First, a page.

In fact, one 2012 analysis of existing research found that this method increased pain rather than reducing weaning-related discomfort.

Try massage

Gently massaging the breasts (not the nipples) may help ease the pain of engorgement. However, too much breast stimulation can increase milk supply. Therefore, massage only as much as is necessary to ease the pain.

Some medications can also dry up breast milk, but a person should talk to a doctor before using them. The sections below list some potential options.

Anti-prolactin drugs

Drugs such as cabergoline and bromocriptine reduce prolactin levels, helping dry up breast milk supply.

These drugs work well at lowering milk supply shortly after delivery, but research has not yet assessed how well these drugs work later in lactation, such as when weaning a toddler.

Only a doctor can prescribe these medications.

Estrogen and birth control pills

Estrogen can help reduce breast milk supply. If someone is not trying to get pregnant, they can take estrogen in a combined hormonal birth control pill.

A 2014 paper emphasizes that milk supply should dry up within 5–7 days, making birth control a viable short-term strategy even for those who hope to get pregnant soon.


Decongestants such as pseudoephedrine may eliminate breast milk supply.

One 2003 analysis found that the effect was most pronounced in people in the late stages of breastfeeding, around 60–80 weeks after delivery.

Decongestants do get into breast milk, so people trying this option should stop nursing and not use this method to merely reduce supply.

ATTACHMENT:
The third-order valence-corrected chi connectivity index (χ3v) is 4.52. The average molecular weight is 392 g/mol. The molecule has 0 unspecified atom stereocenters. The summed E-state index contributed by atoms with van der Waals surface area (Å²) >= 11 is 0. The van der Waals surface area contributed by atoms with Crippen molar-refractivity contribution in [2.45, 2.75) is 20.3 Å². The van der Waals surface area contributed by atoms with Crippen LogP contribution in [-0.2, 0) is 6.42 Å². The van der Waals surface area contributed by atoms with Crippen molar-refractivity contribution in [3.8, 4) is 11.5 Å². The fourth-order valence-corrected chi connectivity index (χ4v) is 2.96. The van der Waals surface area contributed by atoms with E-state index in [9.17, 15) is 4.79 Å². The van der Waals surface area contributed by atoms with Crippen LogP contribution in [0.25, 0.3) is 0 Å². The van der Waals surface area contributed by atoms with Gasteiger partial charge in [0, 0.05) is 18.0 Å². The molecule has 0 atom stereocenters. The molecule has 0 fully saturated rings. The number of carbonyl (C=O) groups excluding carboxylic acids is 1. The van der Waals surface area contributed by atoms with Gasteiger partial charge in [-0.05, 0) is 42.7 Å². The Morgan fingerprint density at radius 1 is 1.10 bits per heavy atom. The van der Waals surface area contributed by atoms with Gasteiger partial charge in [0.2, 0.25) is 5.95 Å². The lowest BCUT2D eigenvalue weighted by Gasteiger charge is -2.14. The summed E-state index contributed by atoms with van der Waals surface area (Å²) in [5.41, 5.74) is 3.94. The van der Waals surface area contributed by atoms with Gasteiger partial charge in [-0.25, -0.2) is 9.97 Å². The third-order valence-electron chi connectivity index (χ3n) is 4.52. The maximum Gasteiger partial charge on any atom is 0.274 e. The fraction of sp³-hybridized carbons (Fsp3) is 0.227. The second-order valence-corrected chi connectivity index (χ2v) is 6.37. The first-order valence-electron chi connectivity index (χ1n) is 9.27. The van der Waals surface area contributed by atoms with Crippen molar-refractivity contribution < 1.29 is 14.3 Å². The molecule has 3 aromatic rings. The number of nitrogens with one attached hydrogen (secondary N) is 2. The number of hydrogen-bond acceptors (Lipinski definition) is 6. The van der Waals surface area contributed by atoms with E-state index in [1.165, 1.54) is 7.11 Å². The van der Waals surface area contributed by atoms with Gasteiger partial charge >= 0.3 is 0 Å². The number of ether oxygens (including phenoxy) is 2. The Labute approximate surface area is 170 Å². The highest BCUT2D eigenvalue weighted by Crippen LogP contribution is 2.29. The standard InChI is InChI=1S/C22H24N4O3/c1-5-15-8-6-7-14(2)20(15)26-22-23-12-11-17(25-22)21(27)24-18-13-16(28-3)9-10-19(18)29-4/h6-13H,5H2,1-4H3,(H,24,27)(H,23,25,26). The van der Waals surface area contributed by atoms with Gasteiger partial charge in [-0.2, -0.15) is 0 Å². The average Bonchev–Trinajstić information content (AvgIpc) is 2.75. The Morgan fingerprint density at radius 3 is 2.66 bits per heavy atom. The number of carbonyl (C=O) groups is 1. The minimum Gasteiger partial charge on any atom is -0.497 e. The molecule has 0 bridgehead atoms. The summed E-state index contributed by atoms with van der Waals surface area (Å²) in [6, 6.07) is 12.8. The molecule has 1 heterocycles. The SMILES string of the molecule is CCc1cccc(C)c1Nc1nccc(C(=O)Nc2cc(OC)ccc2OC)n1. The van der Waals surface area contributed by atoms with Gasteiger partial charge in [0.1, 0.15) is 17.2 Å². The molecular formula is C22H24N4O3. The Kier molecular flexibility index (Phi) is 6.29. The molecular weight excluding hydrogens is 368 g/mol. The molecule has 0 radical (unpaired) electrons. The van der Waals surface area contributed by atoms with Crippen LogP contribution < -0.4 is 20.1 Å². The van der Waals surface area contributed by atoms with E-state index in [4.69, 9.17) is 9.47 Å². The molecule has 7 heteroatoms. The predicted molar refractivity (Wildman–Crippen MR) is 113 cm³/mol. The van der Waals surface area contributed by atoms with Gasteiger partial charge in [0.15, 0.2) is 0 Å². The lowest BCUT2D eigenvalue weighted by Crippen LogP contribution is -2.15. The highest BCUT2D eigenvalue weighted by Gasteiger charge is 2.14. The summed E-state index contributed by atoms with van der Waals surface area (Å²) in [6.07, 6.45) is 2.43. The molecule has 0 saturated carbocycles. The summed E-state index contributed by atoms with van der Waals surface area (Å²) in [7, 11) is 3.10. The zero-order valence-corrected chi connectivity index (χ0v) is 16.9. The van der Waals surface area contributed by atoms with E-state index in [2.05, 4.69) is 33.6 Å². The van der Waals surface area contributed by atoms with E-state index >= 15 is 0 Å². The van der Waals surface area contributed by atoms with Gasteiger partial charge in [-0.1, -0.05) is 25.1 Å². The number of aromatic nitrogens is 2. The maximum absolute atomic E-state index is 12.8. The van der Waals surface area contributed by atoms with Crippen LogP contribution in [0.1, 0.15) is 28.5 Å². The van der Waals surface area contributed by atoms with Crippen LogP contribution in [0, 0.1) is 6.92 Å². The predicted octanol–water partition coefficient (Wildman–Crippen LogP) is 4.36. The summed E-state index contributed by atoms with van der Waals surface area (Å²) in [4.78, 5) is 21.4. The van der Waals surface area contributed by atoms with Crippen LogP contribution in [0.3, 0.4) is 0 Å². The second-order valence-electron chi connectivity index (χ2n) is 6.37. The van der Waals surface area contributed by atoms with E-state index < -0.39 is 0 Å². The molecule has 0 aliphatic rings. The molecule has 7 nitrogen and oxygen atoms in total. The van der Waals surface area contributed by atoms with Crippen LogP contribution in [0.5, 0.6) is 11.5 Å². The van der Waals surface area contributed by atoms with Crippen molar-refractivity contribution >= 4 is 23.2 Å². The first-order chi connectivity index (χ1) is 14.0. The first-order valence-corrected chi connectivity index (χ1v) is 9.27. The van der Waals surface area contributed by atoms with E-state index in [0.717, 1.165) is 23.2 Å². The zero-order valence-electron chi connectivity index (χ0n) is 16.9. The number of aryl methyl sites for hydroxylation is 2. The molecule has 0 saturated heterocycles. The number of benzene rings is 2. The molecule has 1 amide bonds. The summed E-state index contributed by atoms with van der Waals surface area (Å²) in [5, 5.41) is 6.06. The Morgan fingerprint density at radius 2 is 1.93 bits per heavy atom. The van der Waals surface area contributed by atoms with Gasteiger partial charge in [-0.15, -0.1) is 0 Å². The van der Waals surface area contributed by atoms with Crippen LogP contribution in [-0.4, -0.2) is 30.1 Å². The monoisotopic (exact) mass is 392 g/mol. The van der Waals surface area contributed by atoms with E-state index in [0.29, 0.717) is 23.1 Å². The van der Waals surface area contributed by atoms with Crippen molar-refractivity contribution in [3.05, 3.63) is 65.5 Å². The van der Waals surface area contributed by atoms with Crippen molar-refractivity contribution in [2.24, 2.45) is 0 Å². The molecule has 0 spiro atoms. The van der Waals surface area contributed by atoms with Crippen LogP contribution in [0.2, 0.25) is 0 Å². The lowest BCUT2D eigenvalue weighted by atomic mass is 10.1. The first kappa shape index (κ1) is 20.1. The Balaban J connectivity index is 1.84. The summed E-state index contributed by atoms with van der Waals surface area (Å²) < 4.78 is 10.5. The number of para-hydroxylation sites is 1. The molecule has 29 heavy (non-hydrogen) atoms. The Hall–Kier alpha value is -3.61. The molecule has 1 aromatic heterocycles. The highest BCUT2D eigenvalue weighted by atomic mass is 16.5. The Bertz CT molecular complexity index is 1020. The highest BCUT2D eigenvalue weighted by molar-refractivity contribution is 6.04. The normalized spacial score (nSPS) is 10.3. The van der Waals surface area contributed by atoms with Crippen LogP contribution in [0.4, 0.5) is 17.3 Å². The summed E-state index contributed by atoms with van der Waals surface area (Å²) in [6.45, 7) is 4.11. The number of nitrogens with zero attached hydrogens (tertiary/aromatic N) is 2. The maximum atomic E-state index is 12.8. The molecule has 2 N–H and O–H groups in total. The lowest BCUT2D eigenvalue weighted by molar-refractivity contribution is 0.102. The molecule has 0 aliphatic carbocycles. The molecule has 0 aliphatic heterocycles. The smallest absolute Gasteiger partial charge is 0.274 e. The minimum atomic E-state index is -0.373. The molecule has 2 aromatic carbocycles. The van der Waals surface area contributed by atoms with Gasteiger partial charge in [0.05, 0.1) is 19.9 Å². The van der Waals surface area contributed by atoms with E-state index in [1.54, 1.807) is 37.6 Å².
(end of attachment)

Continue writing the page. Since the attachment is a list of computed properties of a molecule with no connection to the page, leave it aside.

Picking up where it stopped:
The time it takes to dry up milk supply varies from person to person. For example, someone with an established milk supply may need more time, while people lactating only a few drops may require only a few days.

Nursing or pumping will cause the body to produce more milk. Therefore, a person who nurses, even sporadically, may need to allow more time for the milk to dry up.

The main risk of drying up breast milk is engorgement. Engorgement is very painful and may cause a type of breast inflammation called mastitis. Although mastitis can sometimes clear up on its own, it can also cause a serious infection.

All medications, even over-the-counter supplements, present some risks. A person who is still nursing, even just occasionally, should talk to a doctor or lactation counselor about the risks associated with using various remedies to reduce or eliminate supply.

It is also important for people to discuss their medical history with a doctor. Certain drugs may interact with medications to reduce breast milk supply. Some medical conditions may increase the risk associated with various remedies.

A person should call a doctor if:

  • their breast milk supply has not declined within 2 weeks
  • they develop symptoms of mastitis, such as a fever, a hard lump in the breast, or painful breasts
  • they have symptoms of a reaction to treatments that reduce milk supply, such as a rash, dizziness, nausea, or vomiting
  • they experience intense depression, anxiety, or thoughts of self-harm following delivery or weaning

Drying up breast milk takes time. The home remedies that work for one person might not work for another.

A doctor or lactation counselor can also make evidence-based recommendations for reducing pain and eliminating milk supply.